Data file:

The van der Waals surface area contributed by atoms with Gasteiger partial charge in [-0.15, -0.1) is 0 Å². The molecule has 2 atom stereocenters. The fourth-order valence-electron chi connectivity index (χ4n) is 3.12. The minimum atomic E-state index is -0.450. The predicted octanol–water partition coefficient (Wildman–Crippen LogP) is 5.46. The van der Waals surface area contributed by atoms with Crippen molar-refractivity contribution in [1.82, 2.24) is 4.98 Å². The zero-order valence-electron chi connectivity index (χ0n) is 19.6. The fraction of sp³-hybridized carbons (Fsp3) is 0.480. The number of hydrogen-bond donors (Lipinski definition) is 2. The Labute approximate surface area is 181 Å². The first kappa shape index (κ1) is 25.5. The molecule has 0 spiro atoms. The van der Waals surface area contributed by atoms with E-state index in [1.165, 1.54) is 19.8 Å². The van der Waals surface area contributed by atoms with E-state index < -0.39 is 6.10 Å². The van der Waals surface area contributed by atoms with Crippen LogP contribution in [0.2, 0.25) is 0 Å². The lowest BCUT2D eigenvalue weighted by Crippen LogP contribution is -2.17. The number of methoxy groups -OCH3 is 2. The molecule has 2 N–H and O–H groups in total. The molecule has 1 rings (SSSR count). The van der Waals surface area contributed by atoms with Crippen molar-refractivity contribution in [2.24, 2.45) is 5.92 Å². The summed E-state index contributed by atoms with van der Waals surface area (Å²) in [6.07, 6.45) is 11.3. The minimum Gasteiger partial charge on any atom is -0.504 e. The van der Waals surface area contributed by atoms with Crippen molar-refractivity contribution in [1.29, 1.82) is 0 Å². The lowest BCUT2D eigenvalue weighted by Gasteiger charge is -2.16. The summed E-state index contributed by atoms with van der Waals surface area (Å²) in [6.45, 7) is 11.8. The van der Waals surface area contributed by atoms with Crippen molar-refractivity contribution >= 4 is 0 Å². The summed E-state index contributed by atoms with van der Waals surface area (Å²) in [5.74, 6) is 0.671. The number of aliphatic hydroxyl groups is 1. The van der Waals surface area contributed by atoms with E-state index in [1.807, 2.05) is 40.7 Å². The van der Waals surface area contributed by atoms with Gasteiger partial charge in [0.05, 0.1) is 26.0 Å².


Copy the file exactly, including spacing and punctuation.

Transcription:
The van der Waals surface area contributed by atoms with Gasteiger partial charge in [-0.15, -0.1) is 0 Å². The molecule has 2 atom stereocenters. The fourth-order valence-electron chi connectivity index (χ4n) is 3.12. The minimum atomic E-state index is -0.450. The predicted octanol–water partition coefficient (Wildman–Crippen LogP) is 5.46. The van der Waals surface area contributed by atoms with Crippen molar-refractivity contribution in [1.82, 2.24) is 4.98 Å². The zero-order valence-electron chi connectivity index (χ0n) is 19.6. The fraction of sp³-hybridized carbons (Fsp3) is 0.480. The number of hydrogen-bond donors (Lipinski definition) is 2. The Labute approximate surface area is 181 Å². The first kappa shape index (κ1) is 25.5. The molecule has 0 spiro atoms. The van der Waals surface area contributed by atoms with E-state index in [1.165, 1.54) is 19.8 Å². The van der Waals surface area contributed by atoms with E-state index < -0.39 is 6.10 Å². The van der Waals surface area contributed by atoms with Crippen LogP contribution in [0.2, 0.25) is 0 Å². The lowest BCUT2D eigenvalue weighted by Crippen LogP contribution is -2.17. The number of methoxy groups -OCH3 is 2. The molecule has 2 N–H and O–H groups in total. The molecule has 1 rings (SSSR count). The van der Waals surface area contributed by atoms with Crippen molar-refractivity contribution in [2.24, 2.45) is 5.92 Å². The summed E-state index contributed by atoms with van der Waals surface area (Å²) in [6.07, 6.45) is 11.3. The minimum Gasteiger partial charge on any atom is -0.504 e. The van der Waals surface area contributed by atoms with Crippen molar-refractivity contribution in [1.29, 1.82) is 0 Å². The lowest BCUT2D eigenvalue weighted by Gasteiger charge is -2.16. The summed E-state index contributed by atoms with van der Waals surface area (Å²) in [6.45, 7) is 11.8. The van der Waals surface area contributed by atoms with Crippen molar-refractivity contribution >= 4 is 0 Å². The summed E-state index contributed by atoms with van der Waals surface area (Å²) in [5.74, 6) is 0.671. The number of aliphatic hydroxyl groups is 1. The van der Waals surface area contributed by atoms with E-state index in [1.807, 2.05) is 40.7 Å². The van der Waals surface area contributed by atoms with Gasteiger partial charge in [0.05, 0.1) is 26.0 Å².